Take a look around at all the garbage and junk strewn about any community in Nunavut. Yet you all decide to get up in arms when a viable business that actually contributes to the economy must abandon some supplies in an emergency situation?

#2. Posted by tired of Trash on July 03, 2014

those south people are making a lot of money in Nunavut that they spend somewhere else he should get a fine that is big enough to make sure they stop doing that the Pond Inlet is only one situation they are leaving stuff behind everywhere and btw did you ever saw them investing in our community? no the money is going back to Toronto this company is a joke and are taking advantage and charging thousands of dollars for every trip paying the hunter barely nothing and the boss is the one making all the cash ,

#3. Posted by snapshot on July 03, 2014

heheheh, nobody really can’t say anything after reading the first post, including me:P

#4. Posted by laughing at the hypocrites on July 03, 2014

#1 is right, every community in Nunavut is covered in crap and garbage and they have the nerve about some stuff left because of a life-threatening emergency?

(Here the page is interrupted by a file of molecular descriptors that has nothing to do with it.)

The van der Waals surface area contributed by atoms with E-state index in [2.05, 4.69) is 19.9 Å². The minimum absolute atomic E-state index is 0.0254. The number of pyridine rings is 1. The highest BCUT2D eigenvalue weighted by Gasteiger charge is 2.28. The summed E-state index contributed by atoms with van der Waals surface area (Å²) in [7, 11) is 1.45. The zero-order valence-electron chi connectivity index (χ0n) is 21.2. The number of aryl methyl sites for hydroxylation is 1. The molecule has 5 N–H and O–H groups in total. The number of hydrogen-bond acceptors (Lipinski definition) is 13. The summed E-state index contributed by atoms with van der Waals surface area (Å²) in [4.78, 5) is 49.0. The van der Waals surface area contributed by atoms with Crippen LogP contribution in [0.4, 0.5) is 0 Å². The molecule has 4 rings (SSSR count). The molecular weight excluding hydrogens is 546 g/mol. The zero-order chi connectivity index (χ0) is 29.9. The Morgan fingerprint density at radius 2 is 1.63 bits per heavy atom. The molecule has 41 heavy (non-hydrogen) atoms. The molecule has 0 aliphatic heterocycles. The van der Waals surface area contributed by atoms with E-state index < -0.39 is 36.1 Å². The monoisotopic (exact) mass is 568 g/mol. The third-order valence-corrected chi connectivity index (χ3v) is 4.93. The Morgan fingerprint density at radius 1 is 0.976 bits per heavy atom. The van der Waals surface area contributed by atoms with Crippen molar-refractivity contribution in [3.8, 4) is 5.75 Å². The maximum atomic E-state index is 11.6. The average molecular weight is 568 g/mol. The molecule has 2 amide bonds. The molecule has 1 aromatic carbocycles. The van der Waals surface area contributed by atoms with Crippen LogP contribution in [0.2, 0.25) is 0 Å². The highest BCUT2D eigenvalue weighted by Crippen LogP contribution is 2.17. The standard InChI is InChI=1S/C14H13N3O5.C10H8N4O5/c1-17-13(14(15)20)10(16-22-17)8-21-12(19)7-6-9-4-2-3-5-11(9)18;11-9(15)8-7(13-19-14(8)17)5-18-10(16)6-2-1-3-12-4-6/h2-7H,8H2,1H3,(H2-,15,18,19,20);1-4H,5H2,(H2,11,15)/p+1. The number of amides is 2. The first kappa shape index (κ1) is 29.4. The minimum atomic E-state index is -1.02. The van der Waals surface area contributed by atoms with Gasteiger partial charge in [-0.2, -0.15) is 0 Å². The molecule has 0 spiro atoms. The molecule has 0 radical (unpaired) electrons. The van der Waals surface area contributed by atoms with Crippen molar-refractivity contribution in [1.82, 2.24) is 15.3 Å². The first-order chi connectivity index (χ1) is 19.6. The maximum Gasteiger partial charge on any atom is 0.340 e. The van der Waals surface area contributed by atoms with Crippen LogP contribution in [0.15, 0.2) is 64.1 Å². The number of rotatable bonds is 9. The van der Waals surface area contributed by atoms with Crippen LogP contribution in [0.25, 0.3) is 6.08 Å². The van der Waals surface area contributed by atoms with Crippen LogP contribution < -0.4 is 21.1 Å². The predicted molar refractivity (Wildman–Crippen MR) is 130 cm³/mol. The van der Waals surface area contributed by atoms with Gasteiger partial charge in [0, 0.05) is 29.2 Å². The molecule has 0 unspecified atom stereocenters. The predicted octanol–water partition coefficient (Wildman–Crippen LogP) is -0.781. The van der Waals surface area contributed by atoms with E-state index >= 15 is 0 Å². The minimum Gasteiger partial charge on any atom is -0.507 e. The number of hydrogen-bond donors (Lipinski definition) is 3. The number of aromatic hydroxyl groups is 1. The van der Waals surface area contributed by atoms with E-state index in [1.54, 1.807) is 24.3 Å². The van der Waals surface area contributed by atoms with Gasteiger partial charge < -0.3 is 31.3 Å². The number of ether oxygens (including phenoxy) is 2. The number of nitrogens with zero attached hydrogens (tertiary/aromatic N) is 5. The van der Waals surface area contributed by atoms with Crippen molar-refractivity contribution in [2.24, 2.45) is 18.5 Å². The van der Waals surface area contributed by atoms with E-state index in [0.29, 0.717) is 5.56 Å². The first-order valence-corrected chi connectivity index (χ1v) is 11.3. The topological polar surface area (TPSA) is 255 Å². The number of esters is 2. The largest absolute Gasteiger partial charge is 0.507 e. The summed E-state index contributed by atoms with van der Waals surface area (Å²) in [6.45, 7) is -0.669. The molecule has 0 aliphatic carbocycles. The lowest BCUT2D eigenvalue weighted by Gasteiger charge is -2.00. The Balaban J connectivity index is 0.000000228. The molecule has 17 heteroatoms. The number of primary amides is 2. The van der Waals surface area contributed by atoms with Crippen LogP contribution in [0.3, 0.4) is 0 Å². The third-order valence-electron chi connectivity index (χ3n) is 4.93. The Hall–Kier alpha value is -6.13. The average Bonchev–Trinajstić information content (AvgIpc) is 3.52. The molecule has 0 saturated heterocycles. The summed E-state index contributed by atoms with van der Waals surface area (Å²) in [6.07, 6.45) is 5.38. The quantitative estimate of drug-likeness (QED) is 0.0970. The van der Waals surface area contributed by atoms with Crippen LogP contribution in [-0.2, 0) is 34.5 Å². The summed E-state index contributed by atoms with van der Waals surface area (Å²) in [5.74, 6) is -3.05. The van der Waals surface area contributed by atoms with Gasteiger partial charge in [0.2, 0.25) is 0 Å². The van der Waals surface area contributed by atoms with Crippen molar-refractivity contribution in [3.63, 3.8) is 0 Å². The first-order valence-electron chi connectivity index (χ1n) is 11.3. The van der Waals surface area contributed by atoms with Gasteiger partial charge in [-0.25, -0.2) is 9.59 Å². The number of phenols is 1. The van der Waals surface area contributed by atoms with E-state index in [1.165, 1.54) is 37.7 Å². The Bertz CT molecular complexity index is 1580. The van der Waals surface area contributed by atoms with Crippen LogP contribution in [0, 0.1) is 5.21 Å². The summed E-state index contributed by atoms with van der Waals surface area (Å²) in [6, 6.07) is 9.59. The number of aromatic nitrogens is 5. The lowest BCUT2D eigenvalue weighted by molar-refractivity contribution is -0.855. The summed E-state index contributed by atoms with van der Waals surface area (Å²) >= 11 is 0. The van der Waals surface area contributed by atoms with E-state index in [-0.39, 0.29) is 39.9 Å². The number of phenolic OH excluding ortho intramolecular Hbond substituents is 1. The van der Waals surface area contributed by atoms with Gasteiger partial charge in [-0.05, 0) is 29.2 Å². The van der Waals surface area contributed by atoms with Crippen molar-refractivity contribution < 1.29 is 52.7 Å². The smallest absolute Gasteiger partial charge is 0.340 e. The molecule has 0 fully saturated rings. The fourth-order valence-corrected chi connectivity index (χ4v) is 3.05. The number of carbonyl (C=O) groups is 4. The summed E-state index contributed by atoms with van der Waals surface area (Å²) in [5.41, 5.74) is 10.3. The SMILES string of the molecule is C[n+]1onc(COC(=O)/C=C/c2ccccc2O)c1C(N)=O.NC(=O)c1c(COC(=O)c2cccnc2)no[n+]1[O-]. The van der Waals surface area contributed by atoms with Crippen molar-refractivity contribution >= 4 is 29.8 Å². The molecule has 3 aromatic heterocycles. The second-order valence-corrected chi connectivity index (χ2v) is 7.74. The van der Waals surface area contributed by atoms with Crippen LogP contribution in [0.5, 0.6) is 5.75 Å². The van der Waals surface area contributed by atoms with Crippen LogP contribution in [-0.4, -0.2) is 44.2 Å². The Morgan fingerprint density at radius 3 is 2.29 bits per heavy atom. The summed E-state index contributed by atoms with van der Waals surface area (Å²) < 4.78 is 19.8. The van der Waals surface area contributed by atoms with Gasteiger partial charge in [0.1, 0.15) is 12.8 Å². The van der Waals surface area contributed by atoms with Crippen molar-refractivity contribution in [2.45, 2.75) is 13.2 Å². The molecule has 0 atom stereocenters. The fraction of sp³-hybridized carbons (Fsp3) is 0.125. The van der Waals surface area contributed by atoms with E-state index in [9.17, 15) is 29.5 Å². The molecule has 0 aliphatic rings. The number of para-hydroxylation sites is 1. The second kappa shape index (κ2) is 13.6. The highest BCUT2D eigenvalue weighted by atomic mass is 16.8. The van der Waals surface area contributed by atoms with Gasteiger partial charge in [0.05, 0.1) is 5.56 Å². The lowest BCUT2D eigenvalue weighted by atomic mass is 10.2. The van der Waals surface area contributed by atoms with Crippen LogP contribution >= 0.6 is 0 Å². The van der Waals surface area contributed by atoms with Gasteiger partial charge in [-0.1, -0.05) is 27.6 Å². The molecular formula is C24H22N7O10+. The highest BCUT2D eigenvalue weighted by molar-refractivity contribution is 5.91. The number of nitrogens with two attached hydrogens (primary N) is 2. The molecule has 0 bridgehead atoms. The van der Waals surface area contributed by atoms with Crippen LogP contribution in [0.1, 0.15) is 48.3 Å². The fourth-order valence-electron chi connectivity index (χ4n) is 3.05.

Clean up your used pampers and empty liquor bottles from your own friggin streets before criticising somebody else. You could start by managing your dump sites in Nunavut, everyone one of them is a long term environmental hazard…

This guy is hardworking businessman who has developed a tourism product that people want to buy. You think it is easy to do what he does? Start your own tour company and find out what it’s like.

#5. Posted by monty sling on July 03, 2014

#1, this is world probable; a mess in communities. leaving s**t on the floe edge and tundra is blatant taking advantage knowing people like you will come to their defence for the sake of mighty $$$. what economy? some uncaring company in toronto with support of someone like you? you have no idea what floe edge or tundra is do you?